Home Asia Pacific South East Asia Thailand
Thailand To Tattoo Tourists: Think Before You Ink
by Anthony Kuhn, NPR, June 20, 2011
Bangkok, Thailand -- Many of Thailand's tattoo tourists find their way to Bangkok's Khao San Road, where tattoo parlors are nestled among the Internet cafes, noodle stalls and other backpacker hangouts. A visitor along this road might pick up a tattoo, along with some beads and dreadlocks, and perhaps even a nose ring.
<< A disciple of Master Noo Ganpai tattoos elaborate Buddhist designs onto the back of a customer. Anthony Kuhn/NPR
The Thais are famously welcoming to visitors. But last month, Thai Culture Minister Nipit Intarasombat called for a ban on foreigners' getting religious tattoos that offend Thai people.
The issue came up after an incident in the southern tourist haven of Phuket Island. Exactly whose tattoo offended whom is not clear. Nor is any sort of tattoo illegal under Thai law. But Thais consider the head sacred and the feet profane, and some foreigners get Buddhist tattoos below the waist, which can upset Thais.
"There are some tattoo artists who only care about money," confides Pongsuk Tammaget, who runs the Max Body Tattoo Parlor. "They heed no rules or regulations. If the law is aimed at them, that's fine by me. If I see foreigners with tattoos in the wrong place, we notice it. It's not good, and it offends Thai people's sensibilities."
The details of the minister's ban are a bit vague. But the Culture Ministry says it intends to print guidelines for religious tattoos and inspect tattoo parlors for compliance.
In an alley just off Khao San Road in Bangkok, an Australian man who goes by his Buddhist name, Tao Jaiphet, is checking out the tattoo parlors. He extends an arm adorned with sacred tattoos known as Sak Yant and comments that his tattoo master would never do these anywhere below the belt.
Tao explains that his window on the local culture is the art of Thai boxing.
"I was a boxer here. I was living here in the late '90s, and it's quite common for Muay Thai fighters to get Sak Yant," he notes. "I think they were kind of like the first, before Angelina Jolie got on the bandwagon. A lot of the boxers would get Sak Yant to protect them while they're fighting."
Master Noo Kampai is a former Buddhist monk who illustrated the back of actress Angelina Jolie — perhaps the most famous of tattoo tourists — with a crouching tiger and rows of sacred scripts. Master Noo explains that tattoos are essentially like amulets. He goes into a trance and channels the force of his teacher and the Buddha into his magic tattoos.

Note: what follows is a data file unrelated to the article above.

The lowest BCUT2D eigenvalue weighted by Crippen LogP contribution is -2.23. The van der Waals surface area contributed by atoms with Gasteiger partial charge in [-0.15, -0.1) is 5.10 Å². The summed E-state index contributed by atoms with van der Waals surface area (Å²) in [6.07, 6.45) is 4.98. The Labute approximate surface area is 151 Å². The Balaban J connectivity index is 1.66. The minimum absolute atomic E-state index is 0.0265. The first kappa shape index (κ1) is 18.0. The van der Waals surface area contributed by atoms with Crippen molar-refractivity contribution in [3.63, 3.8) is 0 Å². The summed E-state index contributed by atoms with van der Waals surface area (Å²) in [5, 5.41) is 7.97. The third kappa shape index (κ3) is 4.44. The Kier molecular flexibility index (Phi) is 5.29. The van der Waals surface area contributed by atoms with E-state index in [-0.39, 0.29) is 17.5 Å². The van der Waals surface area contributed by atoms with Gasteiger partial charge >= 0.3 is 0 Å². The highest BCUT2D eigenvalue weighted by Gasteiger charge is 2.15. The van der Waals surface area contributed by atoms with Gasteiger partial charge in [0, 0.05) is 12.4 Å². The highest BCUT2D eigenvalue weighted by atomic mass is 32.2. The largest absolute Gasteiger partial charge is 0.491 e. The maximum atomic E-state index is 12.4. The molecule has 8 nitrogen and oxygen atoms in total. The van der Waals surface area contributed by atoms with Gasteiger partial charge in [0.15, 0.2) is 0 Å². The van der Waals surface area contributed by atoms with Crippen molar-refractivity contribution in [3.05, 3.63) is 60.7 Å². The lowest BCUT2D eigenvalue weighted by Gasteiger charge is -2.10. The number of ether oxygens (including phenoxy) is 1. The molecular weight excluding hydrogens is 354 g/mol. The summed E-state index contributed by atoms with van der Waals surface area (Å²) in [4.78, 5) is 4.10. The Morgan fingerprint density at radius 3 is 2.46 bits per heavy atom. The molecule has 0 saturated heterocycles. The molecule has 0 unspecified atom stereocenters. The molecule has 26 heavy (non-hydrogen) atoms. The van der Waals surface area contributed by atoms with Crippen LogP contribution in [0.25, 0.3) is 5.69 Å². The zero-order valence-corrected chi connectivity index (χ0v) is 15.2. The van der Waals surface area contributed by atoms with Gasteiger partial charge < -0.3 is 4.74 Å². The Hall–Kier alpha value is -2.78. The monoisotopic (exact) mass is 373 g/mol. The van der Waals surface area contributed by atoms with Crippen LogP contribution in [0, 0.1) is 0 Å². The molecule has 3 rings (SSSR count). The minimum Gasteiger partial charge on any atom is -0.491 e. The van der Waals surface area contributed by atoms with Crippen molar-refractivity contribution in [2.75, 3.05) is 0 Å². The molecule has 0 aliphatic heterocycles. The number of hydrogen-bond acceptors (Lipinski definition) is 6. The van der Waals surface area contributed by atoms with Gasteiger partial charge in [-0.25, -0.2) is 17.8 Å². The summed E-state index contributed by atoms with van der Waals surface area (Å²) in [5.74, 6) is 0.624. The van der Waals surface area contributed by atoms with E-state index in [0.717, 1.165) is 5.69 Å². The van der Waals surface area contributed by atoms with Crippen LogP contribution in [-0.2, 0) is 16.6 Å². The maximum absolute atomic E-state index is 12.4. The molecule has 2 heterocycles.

A disciple of Master Noo Ganpai tattoos elaborate Buddhist designs onto the back of a customer.
But Master Noo rose some time ago to guru status, leaving his young disciples to do much of the work. He agrees with the government's injunctions against improper tattooing.
"My message for those who want to get tattoos is that you should think it over repeatedly, because it'll be on your body for good," he said. "You should think about whether or not it will affect your job applications."
Another debate over public morals erupted in April, amid the water-splashing revelry of Songkran, the Thai New Year celebrations. In downtown Bangkok, three young women got up on parked vehicles, stripped to the waist and started dancing. Someone posted a video of it on the Internet.
In the ensuing uproar, Culture Minister Nipit called for the trio to be fined and to perform community work.
Professor Pavin Chachavalpongpun, of the Institute of Southeast Asian Studies in Singapore, says that the minister was apparently not concerned with Bangkok's Red Light districts, where standards of public behavior would make the topless teenagers look positively chaste.
"I just wish that, you know, we just be honest about what happens in Thailand," he laments. "And as a Thai, I mean, I find it frustrating because we know that, in reality, what I see every day in Thailand is just not what the state wants foreigners to see."
Pavin says officials' selective outrage suggests either double standards or political motives.
That is how many see the involvement of Thailand's military in politics. This spring, the army filed charges against the leaders of last year's "Red Shirt" political protests, as well as a Bangkok academic. Critics accused the military of using its self-appointed role as protector of the monarchy to silence political opponents.
Observers also noticed that even as Nipit fulminated about the topless girls, his ministry's website was adorned with festive folk art images of bare-breasted ladies. When this was pointed out, the images were quickly deleted.